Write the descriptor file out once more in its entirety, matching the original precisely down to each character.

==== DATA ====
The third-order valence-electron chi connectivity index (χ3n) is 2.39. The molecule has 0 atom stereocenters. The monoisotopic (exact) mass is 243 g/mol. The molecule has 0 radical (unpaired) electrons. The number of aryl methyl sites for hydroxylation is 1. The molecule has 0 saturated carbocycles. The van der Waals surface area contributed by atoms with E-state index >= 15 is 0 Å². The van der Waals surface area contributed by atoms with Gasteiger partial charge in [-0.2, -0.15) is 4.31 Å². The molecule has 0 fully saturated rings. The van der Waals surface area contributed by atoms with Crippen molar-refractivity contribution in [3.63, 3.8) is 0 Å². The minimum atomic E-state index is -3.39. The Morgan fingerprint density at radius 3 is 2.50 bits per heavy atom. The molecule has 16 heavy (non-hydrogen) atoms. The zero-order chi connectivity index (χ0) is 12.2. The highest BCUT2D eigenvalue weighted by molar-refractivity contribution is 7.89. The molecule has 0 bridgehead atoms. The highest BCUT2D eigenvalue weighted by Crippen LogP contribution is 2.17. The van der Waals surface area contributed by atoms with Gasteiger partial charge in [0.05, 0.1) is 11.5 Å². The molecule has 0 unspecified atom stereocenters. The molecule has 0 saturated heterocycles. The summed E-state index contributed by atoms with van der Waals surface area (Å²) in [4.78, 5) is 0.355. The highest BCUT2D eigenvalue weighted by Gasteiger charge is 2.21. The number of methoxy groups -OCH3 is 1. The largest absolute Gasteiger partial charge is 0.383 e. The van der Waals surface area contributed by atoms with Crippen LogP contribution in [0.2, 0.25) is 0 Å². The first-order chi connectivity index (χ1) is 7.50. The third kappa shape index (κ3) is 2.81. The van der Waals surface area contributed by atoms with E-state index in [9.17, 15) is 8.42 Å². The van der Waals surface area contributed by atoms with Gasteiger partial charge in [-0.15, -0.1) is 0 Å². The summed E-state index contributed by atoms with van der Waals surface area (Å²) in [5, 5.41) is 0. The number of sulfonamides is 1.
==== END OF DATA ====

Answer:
The third-order valence-electron chi connectivity index (χ3n) is 2.39. The molecule has 0 atom stereocenters. The monoisotopic (exact) mass is 243 g/mol. The molecule has 0 radical (unpaired) electrons. The number of aryl methyl sites for hydroxylation is 1. The molecule has 0 saturated carbocycles. The van der Waals surface area contributed by atoms with E-state index >= 15 is 0 Å². The van der Waals surface area contributed by atoms with Gasteiger partial charge in [-0.2, -0.15) is 4.31 Å². The molecule has 0 fully saturated rings. The van der Waals surface area contributed by atoms with Crippen molar-refractivity contribution in [3.63, 3.8) is 0 Å². The minimum atomic E-state index is -3.39. The Morgan fingerprint density at radius 3 is 2.50 bits per heavy atom. The molecule has 16 heavy (non-hydrogen) atoms. The zero-order chi connectivity index (χ0) is 12.2. The highest BCUT2D eigenvalue weighted by molar-refractivity contribution is 7.89. The molecule has 0 bridgehead atoms. The highest BCUT2D eigenvalue weighted by Crippen LogP contribution is 2.17. The van der Waals surface area contributed by atoms with Gasteiger partial charge in [0.05, 0.1) is 11.5 Å². The molecule has 0 unspecified atom stereocenters. The molecule has 0 saturated heterocycles. The summed E-state index contributed by atoms with van der Waals surface area (Å²) in [4.78, 5) is 0.355. The highest BCUT2D eigenvalue weighted by Gasteiger charge is 2.21. The number of methoxy groups -OCH3 is 1. The largest absolute Gasteiger partial charge is 0.383 e. The van der Waals surface area contributed by atoms with Crippen LogP contribution in [0.2, 0.25) is 0 Å². The first-order chi connectivity index (χ1) is 7.50. The third kappa shape index (κ3) is 2.81. The van der Waals surface area contributed by atoms with E-state index in [9.17, 15) is 8.42 Å². The van der Waals surface area contributed by atoms with Gasteiger partial charge in [-0.15, -0.1) is 0 Å². The summed E-state index contributed by atoms with van der Waals surface area (Å²) in [5, 5.41) is 0. The number of sulfonamides is 1.